As he passed away from TB-related malnutrition, a weak Kafka urged a close friend to burn all of his writings. His friend’s rejection gave us masterpieces like “The Trial” and gave rise to the word “Kafkaesque.”

5. The writer Henry David Thoreau

Though it’s true that Henry David Thoreau was too preoccupied with his own thoughts to give the public’s opinion much thought, it’s unfortunate that such a tremendous thinker and influencer of the likes of Gandhi and Martin Luther King Jr. would be seen so poorly. To suggest that Thoreau was not well-known or generally read in his own day would be an understatement. He was an outsider in most societies because of the nature of his works and his social involvement. That didn’t matter to Thoreau, who found the greatest pleasure in being in nature’s company; this idea served as the basis for the now widely read Walden. However, the author’s life was difficult because he struggled to find a publisher for several of his works and, in one instance, paid for their publication out of his own pocket. As a result, he only sold a small portion of the works he produced.

Only two of Thoreau’s works, which were not even widely accepted by the general public, had been published when he passed away. Henry David Thoreau was an unknown figure in the literary world for his entire life. Now, however, he is regarded as a titan, his writings such as “Civil Disobedience” inspiring great leaders and his nature meditations encouraging artists and thinkers to reconsider the value of the natural world and the little things in life.

4. The artist Johannes Vermeer

Johannes Vermeer was the artist on our list who had to wait the longest after his passing to get his work acknowledged. For a while, not much was known about the early years of Johannes Vermeer, who was born in Holland. He was the son of an art trader and was baptized in 1632. Vermeer assumed control of the family art company at the death of his father. It’s unclear if he received training as an artist or if his exposure to the industry just enabled him to see other people’s forms and techniques. Even so, Vermeer started creating his own paintings, albeit neither the church nor the nobility ever ordered any of them. Rather, the provincial middle class was the target audience for Vermeer’s painting genre. As a result, in 1675, Vermeer took out a loan in Amsterdam with his mother-in-law serving as a co-signer. As it turned out, his family was left in debt when he was unable to repay the loan due to a lack of sales.

For two centuries following his death, art historians ignored the works of Johann Vermeer. Even though his work was appreciated by a small group of Dutch experts, many of his creations were regrettably mistakenly credited to more well-known artists like Metsu or Mieris. Vermeer might not have received recognition for his contributions if it weren’t for German museum director Gustav Waagen, who viewed “The Art of Painting” at the Czernin exhibition. Since Pieter de Hoch was given credit for the painting in question at the time, additional investigation and the compilation of a list of his creations were necessary. Many other painters and artists would later draw inspiration from Vermeer, including Salvador Dali, who painted his own interpretations of Vermeer’s paintings.

3. Poe, Edgar Allan.

The majority of Edgar Allan Poe’s gloomy poetry and short stories are a true representation of his difficult and traumatic life. Elizabeth and David Poe, traveling actors, welcomed him into the world in 1809; the young Poe would later witness his mother’s death from TB and his father’s abandonment. His father would also pass away shortly after. Poe seemed to follow death, with his brother’s passing acting as a spur to his writing career. However, because there is no worldwide copyright legislation, he found it very difficult to make a living as a writer. His cousin Virginia’s marriage would be another source of suffering in his life. She was just 13 years old when Edgar Allan Poe, then 26, died of tuberculosis just four years later. The writer appeared to be greatly affected by her passing. His suffering was captured in the wildly popular poem “The Raven,” which described the strange visit of a talking raven to a bereaved lover after the man’s descent into madness. Poe only received $9 for the poem’s publication, despite its popularity.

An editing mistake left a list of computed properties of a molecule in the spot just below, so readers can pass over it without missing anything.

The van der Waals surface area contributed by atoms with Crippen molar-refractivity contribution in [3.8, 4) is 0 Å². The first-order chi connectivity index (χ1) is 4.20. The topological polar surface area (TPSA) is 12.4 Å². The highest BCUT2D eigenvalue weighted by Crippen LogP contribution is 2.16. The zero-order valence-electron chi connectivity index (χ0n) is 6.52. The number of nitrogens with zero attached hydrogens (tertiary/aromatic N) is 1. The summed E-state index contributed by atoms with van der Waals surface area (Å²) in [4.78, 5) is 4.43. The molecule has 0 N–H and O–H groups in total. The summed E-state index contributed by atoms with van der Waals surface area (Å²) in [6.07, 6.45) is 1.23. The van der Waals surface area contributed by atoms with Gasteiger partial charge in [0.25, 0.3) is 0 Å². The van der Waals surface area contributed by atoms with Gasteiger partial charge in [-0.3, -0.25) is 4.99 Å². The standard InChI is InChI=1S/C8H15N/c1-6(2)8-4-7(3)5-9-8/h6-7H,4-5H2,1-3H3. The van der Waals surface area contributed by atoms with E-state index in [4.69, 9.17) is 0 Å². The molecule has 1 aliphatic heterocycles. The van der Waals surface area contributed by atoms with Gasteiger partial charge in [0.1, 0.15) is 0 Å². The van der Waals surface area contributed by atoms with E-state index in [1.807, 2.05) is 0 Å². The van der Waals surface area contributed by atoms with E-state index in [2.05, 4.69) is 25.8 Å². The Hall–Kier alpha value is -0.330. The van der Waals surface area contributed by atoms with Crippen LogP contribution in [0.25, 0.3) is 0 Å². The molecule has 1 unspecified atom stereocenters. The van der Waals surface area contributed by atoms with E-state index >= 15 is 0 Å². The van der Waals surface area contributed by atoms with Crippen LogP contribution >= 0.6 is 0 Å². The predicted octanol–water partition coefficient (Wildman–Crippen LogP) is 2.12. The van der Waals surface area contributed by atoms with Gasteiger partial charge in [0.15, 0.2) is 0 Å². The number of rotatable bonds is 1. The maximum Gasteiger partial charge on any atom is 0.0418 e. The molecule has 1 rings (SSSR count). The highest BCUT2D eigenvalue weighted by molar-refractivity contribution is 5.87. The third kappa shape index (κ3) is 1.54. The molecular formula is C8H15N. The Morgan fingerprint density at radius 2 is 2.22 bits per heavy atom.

After making fruitless attempts to begin a journal, Edgar Allan Poe would pass away, his problems with alcohol and other concerns becoming abundantly evident to those who knew him. He would be discovered comatose in a gutter in Baltimore and declared deceased for an undisclosed reason.

2. Herman Melville

After the initial triumph of his debut work, the author of one of the most adored books of the 20th century experienced failure after failure. Ironically, his best works would remain unpublished and gather dust, while his first book, “Typee,” which was influenced by his travels in the Polynesian Islands, appeared to be somewhat popular with his peers. At the time of his death, Herman Melville’s novel “Moby Dick” was out of print, and his other works had not been well-received critically or financially stable. Unfortunately, Melville was compelled to embark on the lucrative lecture circuit at the time, but he was still able to write in the poetic form. According to some reports, Melville passed away at his New York City home, and his name was spelled incorrectly in the obituary. The enduring legacy of Herman Melville stems from the rediscovery of his literary works.

1. The artist Vincent Van Gogh

It’s incredible that a person whose name is today associated with art was only able to sell one artwork in his lifetime. Although the exact cause of Van Gogh’s mental disorder is unknown, his mental state must have suffered from the difficulties and pressures of producing amazing art that would never be commercially successful.

Vincent Van Gogh, the eldest living son of reformed minister Theodorus and Anna van Gogh, was born in the Netherlands in 1853. Van Gogh’s trips to London and Paris allowed him to encounter many civilizations. He first came with French Impressionism in Paris, which would have a huge influence on his painting. Van Gogh’s paintings were brighter after relocating to the south of France, possibly due to the vibrant colors and abundant sunlight there. This was in sharp contrast to “The Potato Eaters,” which is regarded as one of his most important early paintings. Van Gogh created almost 2,100 works of art during his stay in the South of France, 860 of which were oil paintings. It was at the young age of 37 that Vincent Van Gogh would take his own life. Though it is hard to guess what motivated him to make this choice, there is little doubt that the world has lost one of its finest artists.